- By David BoscoDavid Bosco is a Foreign Policy contributing editor and assistant professor at American University's School of International Service. He is at work on a book about the International Criminal Court's first decade.
Today brought the startling news that Congolese warlord Bosco Ntaganda has presented himself to the U.S. embassy in Kigali and asked to be transferred to the International Criminal Court (ICC). Ntaganda has been a leader of the M23 rebel movement in eastern Congo, which has reportedly enjoyed support from the Rwandan government (although Rwanda has vehemently denied this). The ICC issued a sealed arrest warrant for him in January 2006. Two years later, the court made the arrest warrant public.
To this point, Ntaganda has mostly lived openly in eastern Congo, where the Congolese government lacked the wherewithal and inclination to challenge him directly. His fortunes began to change recently, however, as the M23 militia movement clashed directly with government forces — and then apparently splintered from within. The Rwandan government first reported the news that Ntaganda had made his way to Kigali and presented himself to the U.S. embassy.
Neither Rwanda nor the United States is an ICC member and neither has a legal obligation to effect the warlord’s transfer. U.S. law limits official cooperation with the court and prohibits the provision of funds to the court. The law — the American Service-members’ Protection Act — also prohibits the U.S. government from transferring any Americans to the court, but there is no explicit prohibition on U.S. involvement in transferring non-U.S. citizens.
That legislation notwithstanding, the U.S. approach to the court has been gradually evolving from the outright hostility on display during the Bush administration’s first term. In 2005, the United States allowed a Security Council referral of Darfur to the ICC. Shortly after it took office, the Obama administration began attending annual meetings of ICC members. In 2011, it voted affirmatively to refer the Libya case to the court.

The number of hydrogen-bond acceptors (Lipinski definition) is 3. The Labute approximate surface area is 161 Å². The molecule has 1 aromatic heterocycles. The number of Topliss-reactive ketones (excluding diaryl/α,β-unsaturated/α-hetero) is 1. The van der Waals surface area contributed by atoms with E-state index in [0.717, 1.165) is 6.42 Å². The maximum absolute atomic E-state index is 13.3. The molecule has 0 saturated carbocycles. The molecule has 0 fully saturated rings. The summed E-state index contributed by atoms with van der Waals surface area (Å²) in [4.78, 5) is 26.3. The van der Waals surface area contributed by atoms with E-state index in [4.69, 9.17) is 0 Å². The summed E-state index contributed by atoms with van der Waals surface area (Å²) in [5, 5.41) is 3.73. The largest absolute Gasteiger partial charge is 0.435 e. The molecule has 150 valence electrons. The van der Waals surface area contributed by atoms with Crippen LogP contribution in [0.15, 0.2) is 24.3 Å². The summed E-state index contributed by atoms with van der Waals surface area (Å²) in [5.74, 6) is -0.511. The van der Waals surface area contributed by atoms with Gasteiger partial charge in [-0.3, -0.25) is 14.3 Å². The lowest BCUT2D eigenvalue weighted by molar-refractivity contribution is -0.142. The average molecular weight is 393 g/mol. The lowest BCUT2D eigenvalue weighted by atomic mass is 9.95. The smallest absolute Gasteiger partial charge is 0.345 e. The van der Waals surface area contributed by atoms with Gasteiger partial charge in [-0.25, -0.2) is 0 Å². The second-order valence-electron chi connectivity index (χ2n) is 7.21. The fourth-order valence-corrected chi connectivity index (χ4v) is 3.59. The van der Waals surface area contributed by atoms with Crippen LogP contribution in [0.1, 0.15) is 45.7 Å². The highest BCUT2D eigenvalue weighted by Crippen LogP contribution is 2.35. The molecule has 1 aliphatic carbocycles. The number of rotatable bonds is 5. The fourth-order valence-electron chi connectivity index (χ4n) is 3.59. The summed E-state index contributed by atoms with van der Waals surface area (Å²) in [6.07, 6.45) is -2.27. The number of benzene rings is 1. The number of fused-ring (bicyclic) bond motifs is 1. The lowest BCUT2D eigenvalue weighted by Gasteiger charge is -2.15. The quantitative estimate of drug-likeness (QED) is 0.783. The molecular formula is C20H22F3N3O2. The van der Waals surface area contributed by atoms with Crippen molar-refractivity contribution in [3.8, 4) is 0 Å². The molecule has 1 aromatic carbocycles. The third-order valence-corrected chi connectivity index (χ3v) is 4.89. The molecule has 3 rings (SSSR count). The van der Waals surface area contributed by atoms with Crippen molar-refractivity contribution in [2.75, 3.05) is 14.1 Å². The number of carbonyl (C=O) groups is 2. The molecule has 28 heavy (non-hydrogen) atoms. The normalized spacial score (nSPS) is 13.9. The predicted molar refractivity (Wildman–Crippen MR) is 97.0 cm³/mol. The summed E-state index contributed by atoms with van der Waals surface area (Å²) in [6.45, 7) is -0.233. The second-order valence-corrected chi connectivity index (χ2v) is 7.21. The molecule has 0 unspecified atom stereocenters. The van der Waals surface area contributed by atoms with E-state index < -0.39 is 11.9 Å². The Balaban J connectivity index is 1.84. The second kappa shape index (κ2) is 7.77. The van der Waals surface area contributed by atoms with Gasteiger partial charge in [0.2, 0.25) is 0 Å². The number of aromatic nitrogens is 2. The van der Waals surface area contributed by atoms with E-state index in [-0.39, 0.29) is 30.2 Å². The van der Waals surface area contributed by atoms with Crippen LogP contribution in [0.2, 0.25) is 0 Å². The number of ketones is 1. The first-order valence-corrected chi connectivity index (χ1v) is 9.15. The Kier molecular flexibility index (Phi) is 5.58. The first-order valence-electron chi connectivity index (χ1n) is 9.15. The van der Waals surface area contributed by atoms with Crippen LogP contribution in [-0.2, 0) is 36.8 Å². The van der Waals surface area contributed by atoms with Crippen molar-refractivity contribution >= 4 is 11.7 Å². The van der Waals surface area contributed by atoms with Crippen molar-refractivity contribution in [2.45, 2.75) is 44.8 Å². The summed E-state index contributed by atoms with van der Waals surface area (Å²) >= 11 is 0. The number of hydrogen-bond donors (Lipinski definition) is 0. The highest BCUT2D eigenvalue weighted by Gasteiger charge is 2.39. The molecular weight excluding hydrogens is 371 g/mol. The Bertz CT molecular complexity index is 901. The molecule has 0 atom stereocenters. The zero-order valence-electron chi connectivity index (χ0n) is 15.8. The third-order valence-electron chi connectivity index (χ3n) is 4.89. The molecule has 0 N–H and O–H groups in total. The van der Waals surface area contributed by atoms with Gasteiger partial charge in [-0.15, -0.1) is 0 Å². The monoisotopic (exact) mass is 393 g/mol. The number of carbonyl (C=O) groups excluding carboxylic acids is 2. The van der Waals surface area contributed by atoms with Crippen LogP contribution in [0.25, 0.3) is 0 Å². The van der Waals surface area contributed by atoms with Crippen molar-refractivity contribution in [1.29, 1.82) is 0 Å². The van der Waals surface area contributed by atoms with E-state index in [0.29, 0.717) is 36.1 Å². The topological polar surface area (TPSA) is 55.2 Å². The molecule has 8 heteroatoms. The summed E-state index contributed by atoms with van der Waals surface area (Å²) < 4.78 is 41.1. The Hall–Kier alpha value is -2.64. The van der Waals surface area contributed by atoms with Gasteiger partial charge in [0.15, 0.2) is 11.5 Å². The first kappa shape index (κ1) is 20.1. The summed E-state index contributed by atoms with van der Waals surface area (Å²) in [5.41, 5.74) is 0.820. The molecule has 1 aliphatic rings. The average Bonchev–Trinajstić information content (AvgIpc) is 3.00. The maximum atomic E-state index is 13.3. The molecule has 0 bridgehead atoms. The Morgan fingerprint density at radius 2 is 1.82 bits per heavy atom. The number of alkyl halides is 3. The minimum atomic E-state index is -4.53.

To this point, however, the United States has not been directly involved (at least publicly) in the transfer of indictees to the ICC. State Department spokesperson Victoria Nuland reported today that the United States "strongly supports" the ICC investigation in Congo and is seeking to facilitate Ntaganda’s transfer to the Hague. Whether the United States will seek to involve another government as an intermediary and whether the Rwandan authorities will cooperate with the transfer remains to be seen.
Colum Lynch is Foreign Policy's award-winning U.N.-based senior diplomatic reporter. Lynch previously wrote Foreign Policy's Turtle Bay blog, for which he was awarded the 2011 National Magazine Award for best reporting in digital media. He is also a recipient of the 2013 Elizabeth Neuffer Memorial Silver Prize for his coverage of the United Nations.
Before moving to Foreign Policy, Lynch reported on diplomacy and national security for the Washington Post for more than a decade. As the Washington Post's United Nations reporter, Lynch had been involved in the paper's diplomatic coverage of crises in Afghanistan, Iraq, Lebanon, Sudan, and Somalia, as well as the nuclear standoffs with Iran and North Korea. He also played a key part in the Post's diplomatic reporting on the Iraq war, the International Criminal Court, the spread of weapons of mass destruction, and U.S. counterterrorism strategy. Lynch's enterprise reporting has explored the underside of international diplomacy. His investigations have uncovered a U.S. spying operation in Iraq, Dick Cheney's former company's financial links to Saddam Hussein, and documented numerous sexual misconduct and corruption scandals.
Lynch has appeared frequently on the Lehrer News Hour, MSNBC, NPR radio, and the BBC. He has also moderated public discussions on foreign policy, including interviews with Susan E. Rice, the U.S. national security advisor, Gerard Araud, France's U.N. ambassador, and other senior diplomatic leaders.
Born in Los Angeles, California, Lynch received a bachelor's degree from the University of California, Berkeley, in 1985 and a master's degree from Columbia University's Graduate School of Journalism in 1987. He previously worked for the Boston Globe.| Turtle Bay |